Scott Smith, Regional Economist
The 2012 Census of Agriculture is just that — a census. It is an attempt to count an entire population and generally does not use sampling or statistical techniques to make conclusions. It is conducted every five years and includes all farm operators regardless of whether farming is their primary or secondary occupation. Operators and hired laborers are combined for a total count. There can be a maximum of three operators per farm, but labor hired on a contract basis is not covered.
Castle Country agriculture is focused on the production of livestock and associated feedstock. Almost 90 percent of Carbon County agricultural land is classified as pasture and rangeland. Emery County is a bit different. It is just over 50 percent pasture and rangeland, and 26 percent cropland. The remainder is woodland and other. 2012 net cash income per farm for the two counties was $1.4 million and $140,000 respectively. The bulk of the region’s farms have total annual sales of less than $250,000.
Castle Country farm employment in the 2012 census was 1,944. As noted above, the census counts workers whose primary and secondary source of income is agriculture. Additional data sources reveal that the vast majority of the Castle Country farm workforce has primary jobs outside of agriculture. The size and composition of the agricultural workforce has changed markedly over time. In 2002, the total labor force was 1,732 of which 37 percent was hired labor. The total agricultural workforce increased by 11 percent by 2007 to 1,914, but the number of hired laborers actually declined to 29 percent. The analogous figures for 2012 are 2 percent and 24 percent.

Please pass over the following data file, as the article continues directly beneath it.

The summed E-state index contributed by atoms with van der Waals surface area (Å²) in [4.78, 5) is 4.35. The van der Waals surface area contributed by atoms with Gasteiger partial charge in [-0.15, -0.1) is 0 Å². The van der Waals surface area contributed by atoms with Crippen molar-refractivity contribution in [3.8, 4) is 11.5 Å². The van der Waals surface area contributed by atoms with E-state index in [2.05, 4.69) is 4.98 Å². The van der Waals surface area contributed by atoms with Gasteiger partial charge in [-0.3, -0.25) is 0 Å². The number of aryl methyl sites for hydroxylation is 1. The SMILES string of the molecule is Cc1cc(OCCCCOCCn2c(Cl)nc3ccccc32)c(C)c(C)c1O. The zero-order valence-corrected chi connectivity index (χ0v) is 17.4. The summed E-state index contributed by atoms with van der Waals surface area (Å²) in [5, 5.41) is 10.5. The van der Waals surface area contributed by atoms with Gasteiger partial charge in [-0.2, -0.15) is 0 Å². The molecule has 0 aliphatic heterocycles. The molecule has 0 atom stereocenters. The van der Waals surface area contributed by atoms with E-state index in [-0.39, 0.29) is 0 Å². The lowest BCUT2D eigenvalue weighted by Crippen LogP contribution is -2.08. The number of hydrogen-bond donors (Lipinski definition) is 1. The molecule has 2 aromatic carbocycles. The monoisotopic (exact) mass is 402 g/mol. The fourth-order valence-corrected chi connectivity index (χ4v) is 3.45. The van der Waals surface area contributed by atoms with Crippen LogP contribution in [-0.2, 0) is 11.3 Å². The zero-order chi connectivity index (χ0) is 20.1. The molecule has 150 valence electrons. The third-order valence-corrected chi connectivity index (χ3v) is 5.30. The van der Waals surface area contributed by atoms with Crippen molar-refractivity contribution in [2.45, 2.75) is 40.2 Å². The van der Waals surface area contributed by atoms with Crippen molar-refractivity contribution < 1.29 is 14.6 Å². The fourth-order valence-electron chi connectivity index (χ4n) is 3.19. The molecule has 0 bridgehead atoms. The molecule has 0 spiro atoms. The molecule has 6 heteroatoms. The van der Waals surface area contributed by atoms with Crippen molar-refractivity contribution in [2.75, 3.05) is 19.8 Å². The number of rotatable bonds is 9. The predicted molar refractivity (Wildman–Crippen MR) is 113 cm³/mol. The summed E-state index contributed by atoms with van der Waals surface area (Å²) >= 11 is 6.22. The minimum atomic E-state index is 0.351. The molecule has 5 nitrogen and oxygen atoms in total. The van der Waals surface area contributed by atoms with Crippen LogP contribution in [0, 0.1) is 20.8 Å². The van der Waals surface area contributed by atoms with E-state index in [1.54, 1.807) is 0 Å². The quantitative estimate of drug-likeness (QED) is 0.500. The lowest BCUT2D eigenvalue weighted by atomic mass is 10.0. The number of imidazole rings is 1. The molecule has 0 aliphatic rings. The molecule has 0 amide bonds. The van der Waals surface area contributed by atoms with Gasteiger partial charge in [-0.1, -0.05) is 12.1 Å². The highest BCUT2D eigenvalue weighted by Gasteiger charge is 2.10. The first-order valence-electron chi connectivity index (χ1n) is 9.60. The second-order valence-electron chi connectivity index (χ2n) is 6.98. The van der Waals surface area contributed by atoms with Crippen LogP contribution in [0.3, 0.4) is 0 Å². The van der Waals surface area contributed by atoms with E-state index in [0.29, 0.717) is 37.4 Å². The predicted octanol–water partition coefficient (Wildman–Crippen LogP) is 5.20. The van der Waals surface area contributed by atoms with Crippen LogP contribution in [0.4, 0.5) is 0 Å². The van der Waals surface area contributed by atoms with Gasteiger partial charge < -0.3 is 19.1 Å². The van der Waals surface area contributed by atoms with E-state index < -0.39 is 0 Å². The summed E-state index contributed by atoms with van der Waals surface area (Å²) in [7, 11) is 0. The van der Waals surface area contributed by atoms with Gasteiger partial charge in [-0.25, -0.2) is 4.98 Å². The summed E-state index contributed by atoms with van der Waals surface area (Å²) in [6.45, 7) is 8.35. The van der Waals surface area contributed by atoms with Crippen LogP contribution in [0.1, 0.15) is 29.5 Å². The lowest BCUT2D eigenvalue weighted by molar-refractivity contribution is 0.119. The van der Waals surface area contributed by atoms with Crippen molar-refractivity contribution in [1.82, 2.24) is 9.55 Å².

There is an obvious trend away from hired employment. The reason for this can be gleaned from expense data. In 2002, the labor cost per worker (as defined by dividing annual labor expense by the hired workforce) was $2,690. In 2007, the cost had risen 27 percent to $3,320. In 2012, this number had increased by 21 percent to $4,140. In contrast, inflation increased by 15 percent and 9 percent respectively, as of the 2007 and 2012 censuses. Faced with higher real (inflation adjusted) labor costs, operators appear to have substituted to their own labor or made investments in capital goods.
The number and character of Castle Country operators has displayed an interesting combination of volatility and adherence to the trend. There were 724 principal operators in the Castle Country in 2002 (the statistics refer to “principal” operator and therefore will not agree with other totals). The number of operators increased by 23 percent to 887 operators in 2007, and then remained essentially unchanged as of the 2012 count. Similarly, in 2007, the proportion of operators who rely on other sources of income shot up to 68 percent from 55 percent in 2002. The share returned to 55 percent in the 2012 census.
Analysts speculate that the changes are in response to fluctuations in farm income. In 2002, net cash income per operator was $2,887. Operators suffered a loss of $484 in 2007, and generated a gain of only $345 in 2012. Farming takes some capital investment, and the proprietorship of an ongoing enterprise is somewhat “sticky” — operators are loath to walk away from their investments. Presumably, the large gains generated in 2002 attracted market participants who stayed around to experience a loss in 2007. That loss and the rather meager gain generated in 2012 were insufficient to attract any more participants into the industry. Similarly, the losses generated in 2007 made it necessary for some operators to seek other sources of income. The small gain of 2012 was sufficient to reduce the share of “full time” operators back to its historic norm.